Next Article in Journal
Development of a Building-Scale Meteorological Prediction System Including a Realistic Surface Heating
Previous Article in Journal
Fine-Scale Modeling of Individual Exposures to Ambient PM2.5, EC, NOx, and CO for the Coronary Artery Disease and Environmental Exposure (CADEE) Study
Previous Article in Special Issue
Study on Wind Simulations Using Deep Learning Techniques during Typhoons: A Case Study of Northern Taiwan
Open AccessArticle

Modeling Pan Evaporation Using Gaussian Process Regression K-Nearest Neighbors Random Forest and Support Vector Machines; Comparative Analysis

1
Department of Water Engineering, Faculty of Agriculture, University of Tabriz, Tabriz 51666, Iran
2
Department of Farm Structures and Irrigation, Faculty of Agriculture, Ankara University, Ankara, Turkey
3
Institute of Automation, Kalman Kando Faculty of Electrical Engineering, Obuda University, 1034 Budapest, Hungary
4
Institute of Structural Mechanics, Bauhaus University Weimar, D-99423 Weimar, Germany
5
Faculty of Health, Queensland University of Technology, Queensland 4059, Australia
6
School of the Built Environment, Oxford Brookes University, Oxford OX3 0BP, UK
7
Department for Management of Science and Technology Development, Ton Duc Thang University, Ho Chi Minh City, Viet Nam
8
Faculty of Information Technology, Ton Duc Thang University, Ho Chi Minh City, Viet Nam
9
Department of Mathematics and Informatics, J. Selye University, 94501 Komarno, Slovakia
*
Author to whom correspondence should be addressed.
Atmosphere 2020, 11(1), 66; https://doi.org/10.3390/atmos11010066
Received: 4 November 2019 / Revised: 27 December 2019 / Accepted: 31 December 2019 / Published: 4 January 2020
Evaporation is a very important process; it is one of the most critical factors in agricultural, hydrological, and meteorological studies. Due to the interactions of multiple climatic factors, evaporation is considered as a complex and nonlinear phenomenon to model. Thus, machine learning methods have gained popularity in this realm. In the present study, four machine learning methods of Gaussian Process Regression (GPR), K-Nearest Neighbors (KNN), Random Forest (RF) and Support Vector Regression (SVR) were used to predict the pan evaporation (PE). Meteorological data including PE, temperature (T), relative humidity (RH), wind speed (W), and sunny hours (S) collected from 2011 through 2017. The accuracy of the studied methods was determined using the statistical indices of Root Mean Squared Error (RMSE), correlation coefficient (R) and Mean Absolute Error (MAE). Furthermore, the Taylor charts utilized for evaluating the accuracy of the mentioned models. The results of this study showed that at Gonbad-e Kavus, Gorgan and Bandar Torkman stations, GPR with RMSE of 1.521 mm/day, 1.244 mm/day, and 1.254 mm/day, KNN with RMSE of 1.991 mm/day, 1.775 mm/day, and 1.577 mm/day, RF with RMSE of 1.614 mm/day, 1.337 mm/day, and 1.316 mm/day, and SVR with RMSE of 1.55 mm/day, 1.262 mm/day, and 1.275 mm/day had more appropriate performances in estimating PE values. It was found that GPR for Gonbad-e Kavus Station with input parameters of T, W and S and GPR for Gorgan and Bandar Torkmen stations with input parameters of T, RH, W and S had the most accurate predictions and were proposed for precise estimation of PE. The findings of the current study indicated that the PE values may be accurately estimated with few easily measured meteorological parameters. View Full-Text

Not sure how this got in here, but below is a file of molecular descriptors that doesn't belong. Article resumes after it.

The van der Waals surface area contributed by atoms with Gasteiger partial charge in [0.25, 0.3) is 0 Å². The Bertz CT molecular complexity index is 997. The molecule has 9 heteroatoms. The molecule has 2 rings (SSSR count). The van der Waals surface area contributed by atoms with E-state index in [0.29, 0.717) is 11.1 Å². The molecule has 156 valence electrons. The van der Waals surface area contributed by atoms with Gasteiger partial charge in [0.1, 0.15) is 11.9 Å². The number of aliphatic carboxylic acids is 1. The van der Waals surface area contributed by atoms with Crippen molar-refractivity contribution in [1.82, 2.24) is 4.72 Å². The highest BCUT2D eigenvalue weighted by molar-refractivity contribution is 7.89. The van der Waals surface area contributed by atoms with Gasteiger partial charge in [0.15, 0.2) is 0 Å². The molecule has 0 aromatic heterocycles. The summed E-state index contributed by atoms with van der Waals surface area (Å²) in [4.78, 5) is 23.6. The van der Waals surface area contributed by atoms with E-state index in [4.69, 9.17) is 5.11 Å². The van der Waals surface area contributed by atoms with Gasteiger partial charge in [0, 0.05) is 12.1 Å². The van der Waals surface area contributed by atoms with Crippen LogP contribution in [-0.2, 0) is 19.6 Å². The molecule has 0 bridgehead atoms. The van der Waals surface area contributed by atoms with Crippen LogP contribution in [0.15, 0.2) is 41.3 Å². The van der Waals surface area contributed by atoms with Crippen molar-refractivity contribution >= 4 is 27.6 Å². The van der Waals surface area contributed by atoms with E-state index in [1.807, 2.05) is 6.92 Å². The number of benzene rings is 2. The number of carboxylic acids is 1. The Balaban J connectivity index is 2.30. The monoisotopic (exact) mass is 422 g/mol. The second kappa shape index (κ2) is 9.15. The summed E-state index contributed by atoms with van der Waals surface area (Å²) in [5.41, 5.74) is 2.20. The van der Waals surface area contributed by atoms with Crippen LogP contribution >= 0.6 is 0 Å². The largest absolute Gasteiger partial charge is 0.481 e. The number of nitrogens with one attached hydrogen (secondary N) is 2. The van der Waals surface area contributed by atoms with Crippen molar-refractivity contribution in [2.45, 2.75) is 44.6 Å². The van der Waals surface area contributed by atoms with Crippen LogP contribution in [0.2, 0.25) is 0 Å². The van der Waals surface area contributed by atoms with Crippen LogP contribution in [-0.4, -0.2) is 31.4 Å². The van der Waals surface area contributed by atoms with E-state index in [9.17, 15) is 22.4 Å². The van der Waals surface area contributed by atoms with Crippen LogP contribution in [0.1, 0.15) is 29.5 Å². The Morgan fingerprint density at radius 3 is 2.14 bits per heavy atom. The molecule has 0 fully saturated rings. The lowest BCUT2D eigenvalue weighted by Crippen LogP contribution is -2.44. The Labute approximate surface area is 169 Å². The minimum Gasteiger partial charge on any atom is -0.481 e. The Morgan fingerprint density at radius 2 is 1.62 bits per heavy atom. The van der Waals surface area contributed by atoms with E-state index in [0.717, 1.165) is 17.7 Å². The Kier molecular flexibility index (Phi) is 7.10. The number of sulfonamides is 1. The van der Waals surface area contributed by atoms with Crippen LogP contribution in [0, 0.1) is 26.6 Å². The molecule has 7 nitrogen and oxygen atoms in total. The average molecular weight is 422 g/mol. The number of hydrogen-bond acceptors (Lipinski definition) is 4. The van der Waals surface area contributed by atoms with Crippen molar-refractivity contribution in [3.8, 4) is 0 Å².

Keywords: machine learning; meteorological parameters; pan evaporation; advanced statistical analysis; hydrological cycle; big data; hydroinformatics; random forest (RF); support vector regression (SVR) machine learning; meteorological parameters; pan evaporation; advanced statistical analysis; hydrological cycle; big data; hydroinformatics; random forest (RF); support vector regression (SVR)
Show Figures

Figure 1

MDPI and ACS Style

Shabani, S.; Samadianfard, S.; Sattari, M.T.; Mosavi, A.; Shamshirband, S.; Kmet, T.; Várkonyi-Kóczy, A.R. Modeling Pan Evaporation Using Gaussian Process Regression K-Nearest Neighbors Random Forest and Support Vector Machines; Comparative Analysis. Atmosphere 2020, 11, 66.

Show more citation formats Show less citations formats
Note that from the first issue of 2016, MDPI journals use article numbers instead of page numbers. See further details here.

Article Access Map by Country/Region

1
Back to TopTop